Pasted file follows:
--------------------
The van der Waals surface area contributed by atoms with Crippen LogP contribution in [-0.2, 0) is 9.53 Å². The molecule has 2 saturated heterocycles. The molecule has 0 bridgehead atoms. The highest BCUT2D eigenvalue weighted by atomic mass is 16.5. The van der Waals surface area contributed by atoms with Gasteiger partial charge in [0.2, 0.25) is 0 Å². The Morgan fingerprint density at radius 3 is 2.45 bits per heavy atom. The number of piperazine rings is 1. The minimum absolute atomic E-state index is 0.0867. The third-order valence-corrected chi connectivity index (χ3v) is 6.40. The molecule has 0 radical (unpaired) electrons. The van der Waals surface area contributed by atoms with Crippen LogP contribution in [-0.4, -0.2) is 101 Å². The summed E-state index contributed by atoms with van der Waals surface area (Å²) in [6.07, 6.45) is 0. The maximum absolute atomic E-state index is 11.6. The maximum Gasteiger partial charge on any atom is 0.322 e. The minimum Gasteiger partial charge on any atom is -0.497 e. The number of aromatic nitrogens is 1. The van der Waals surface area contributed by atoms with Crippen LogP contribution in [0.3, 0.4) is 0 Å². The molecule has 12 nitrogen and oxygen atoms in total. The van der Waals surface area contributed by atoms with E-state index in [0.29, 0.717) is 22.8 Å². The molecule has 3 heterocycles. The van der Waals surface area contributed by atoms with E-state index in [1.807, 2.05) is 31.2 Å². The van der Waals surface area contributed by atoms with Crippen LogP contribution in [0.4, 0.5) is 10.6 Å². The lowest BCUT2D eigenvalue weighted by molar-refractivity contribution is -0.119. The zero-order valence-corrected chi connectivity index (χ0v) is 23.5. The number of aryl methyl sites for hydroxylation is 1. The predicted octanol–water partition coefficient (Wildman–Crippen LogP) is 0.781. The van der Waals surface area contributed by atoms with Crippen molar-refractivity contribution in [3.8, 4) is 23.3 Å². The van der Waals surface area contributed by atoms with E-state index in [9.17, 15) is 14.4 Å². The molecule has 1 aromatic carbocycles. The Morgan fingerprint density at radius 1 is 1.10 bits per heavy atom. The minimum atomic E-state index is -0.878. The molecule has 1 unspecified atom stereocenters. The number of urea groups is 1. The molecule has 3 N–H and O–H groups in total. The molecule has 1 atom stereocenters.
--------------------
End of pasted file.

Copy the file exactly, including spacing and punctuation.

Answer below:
The van der Waals surface area contributed by atoms with Crippen LogP contribution in [-0.2, 0) is 9.53 Å². The molecule has 2 saturated heterocycles. The molecule has 0 bridgehead atoms. The highest BCUT2D eigenvalue weighted by atomic mass is 16.5. The van der Waals surface area contributed by atoms with Gasteiger partial charge in [0.2, 0.25) is 0 Å². The Morgan fingerprint density at radius 3 is 2.45 bits per heavy atom. The number of piperazine rings is 1. The minimum absolute atomic E-state index is 0.0867. The third-order valence-corrected chi connectivity index (χ3v) is 6.40. The molecule has 0 radical (unpaired) electrons. The van der Waals surface area contributed by atoms with Crippen LogP contribution in [-0.4, -0.2) is 101 Å². The summed E-state index contributed by atoms with van der Waals surface area (Å²) in [6.07, 6.45) is 0. The maximum absolute atomic E-state index is 11.6. The maximum Gasteiger partial charge on any atom is 0.322 e. The minimum Gasteiger partial charge on any atom is -0.497 e. The number of aromatic nitrogens is 1. The van der Waals surface area contributed by atoms with Crippen LogP contribution in [0.3, 0.4) is 0 Å². The molecule has 12 nitrogen and oxygen atoms in total. The van der Waals surface area contributed by atoms with E-state index in [0.29, 0.717) is 22.8 Å². The molecule has 3 heterocycles. The van der Waals surface area contributed by atoms with E-state index in [1.807, 2.05) is 31.2 Å². The van der Waals surface area contributed by atoms with Crippen LogP contribution in [0.4, 0.5) is 10.6 Å². The lowest BCUT2D eigenvalue weighted by molar-refractivity contribution is -0.119. The zero-order valence-corrected chi connectivity index (χ0v) is 23.5. The number of aryl methyl sites for hydroxylation is 1. The predicted octanol–water partition coefficient (Wildman–Crippen LogP) is 0.781. The van der Waals surface area contributed by atoms with Crippen molar-refractivity contribution in [3.8, 4) is 23.3 Å². The van der Waals surface area contributed by atoms with E-state index in [9.17, 15) is 14.4 Å². The molecule has 1 aromatic carbocycles. The Morgan fingerprint density at radius 1 is 1.10 bits per heavy atom. The minimum atomic E-state index is -0.878. The molecule has 1 unspecified atom stereocenters. The number of urea groups is 1. The molecule has 3 N–H and O–H groups in total. The molecule has 1 atom stereocenters.